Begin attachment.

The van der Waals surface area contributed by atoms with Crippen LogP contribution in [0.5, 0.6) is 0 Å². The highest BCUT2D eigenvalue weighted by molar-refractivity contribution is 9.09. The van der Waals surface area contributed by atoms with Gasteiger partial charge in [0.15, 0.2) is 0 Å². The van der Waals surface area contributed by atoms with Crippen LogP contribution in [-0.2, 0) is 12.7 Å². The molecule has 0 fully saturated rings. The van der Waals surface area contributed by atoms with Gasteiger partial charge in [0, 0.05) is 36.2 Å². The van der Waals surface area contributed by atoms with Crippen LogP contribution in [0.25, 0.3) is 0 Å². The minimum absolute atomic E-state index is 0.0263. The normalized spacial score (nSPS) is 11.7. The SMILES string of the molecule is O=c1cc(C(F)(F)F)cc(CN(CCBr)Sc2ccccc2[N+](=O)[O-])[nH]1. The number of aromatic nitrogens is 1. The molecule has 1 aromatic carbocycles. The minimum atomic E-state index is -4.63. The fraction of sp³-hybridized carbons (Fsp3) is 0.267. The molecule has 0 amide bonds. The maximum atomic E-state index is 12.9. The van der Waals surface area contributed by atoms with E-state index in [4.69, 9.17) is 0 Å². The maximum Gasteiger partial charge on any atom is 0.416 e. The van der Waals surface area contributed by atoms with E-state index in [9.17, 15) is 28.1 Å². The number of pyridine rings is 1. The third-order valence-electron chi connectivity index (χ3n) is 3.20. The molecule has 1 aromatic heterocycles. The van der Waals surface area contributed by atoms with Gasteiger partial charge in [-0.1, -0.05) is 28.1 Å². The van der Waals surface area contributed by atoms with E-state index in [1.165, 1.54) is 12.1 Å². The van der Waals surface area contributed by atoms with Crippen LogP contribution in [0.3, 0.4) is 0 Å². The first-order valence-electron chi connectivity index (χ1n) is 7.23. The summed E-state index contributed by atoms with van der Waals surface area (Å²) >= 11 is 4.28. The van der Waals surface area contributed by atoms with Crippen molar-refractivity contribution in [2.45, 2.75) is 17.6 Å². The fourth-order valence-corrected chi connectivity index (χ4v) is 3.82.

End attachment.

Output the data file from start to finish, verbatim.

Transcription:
The van der Waals surface area contributed by atoms with Crippen LogP contribution in [0.5, 0.6) is 0 Å². The highest BCUT2D eigenvalue weighted by molar-refractivity contribution is 9.09. The van der Waals surface area contributed by atoms with Gasteiger partial charge in [0.15, 0.2) is 0 Å². The van der Waals surface area contributed by atoms with Crippen LogP contribution in [-0.2, 0) is 12.7 Å². The molecule has 0 fully saturated rings. The van der Waals surface area contributed by atoms with Gasteiger partial charge in [0, 0.05) is 36.2 Å². The van der Waals surface area contributed by atoms with Crippen LogP contribution in [0.25, 0.3) is 0 Å². The minimum absolute atomic E-state index is 0.0263. The normalized spacial score (nSPS) is 11.7. The SMILES string of the molecule is O=c1cc(C(F)(F)F)cc(CN(CCBr)Sc2ccccc2[N+](=O)[O-])[nH]1. The number of aromatic nitrogens is 1. The molecule has 1 aromatic carbocycles. The minimum atomic E-state index is -4.63. The fraction of sp³-hybridized carbons (Fsp3) is 0.267. The molecule has 0 amide bonds. The maximum atomic E-state index is 12.9. The van der Waals surface area contributed by atoms with E-state index in [4.69, 9.17) is 0 Å². The maximum Gasteiger partial charge on any atom is 0.416 e. The van der Waals surface area contributed by atoms with E-state index in [9.17, 15) is 28.1 Å². The number of pyridine rings is 1. The third-order valence-electron chi connectivity index (χ3n) is 3.20. The molecule has 1 aromatic heterocycles. The van der Waals surface area contributed by atoms with Gasteiger partial charge in [-0.1, -0.05) is 28.1 Å². The van der Waals surface area contributed by atoms with E-state index in [1.165, 1.54) is 12.1 Å². The van der Waals surface area contributed by atoms with Crippen LogP contribution in [0.3, 0.4) is 0 Å². The first-order valence-electron chi connectivity index (χ1n) is 7.23. The summed E-state index contributed by atoms with van der Waals surface area (Å²) >= 11 is 4.28. The van der Waals surface area contributed by atoms with Crippen molar-refractivity contribution in [2.45, 2.75) is 17.6 Å². The fourth-order valence-corrected chi connectivity index (χ4v) is 3.82.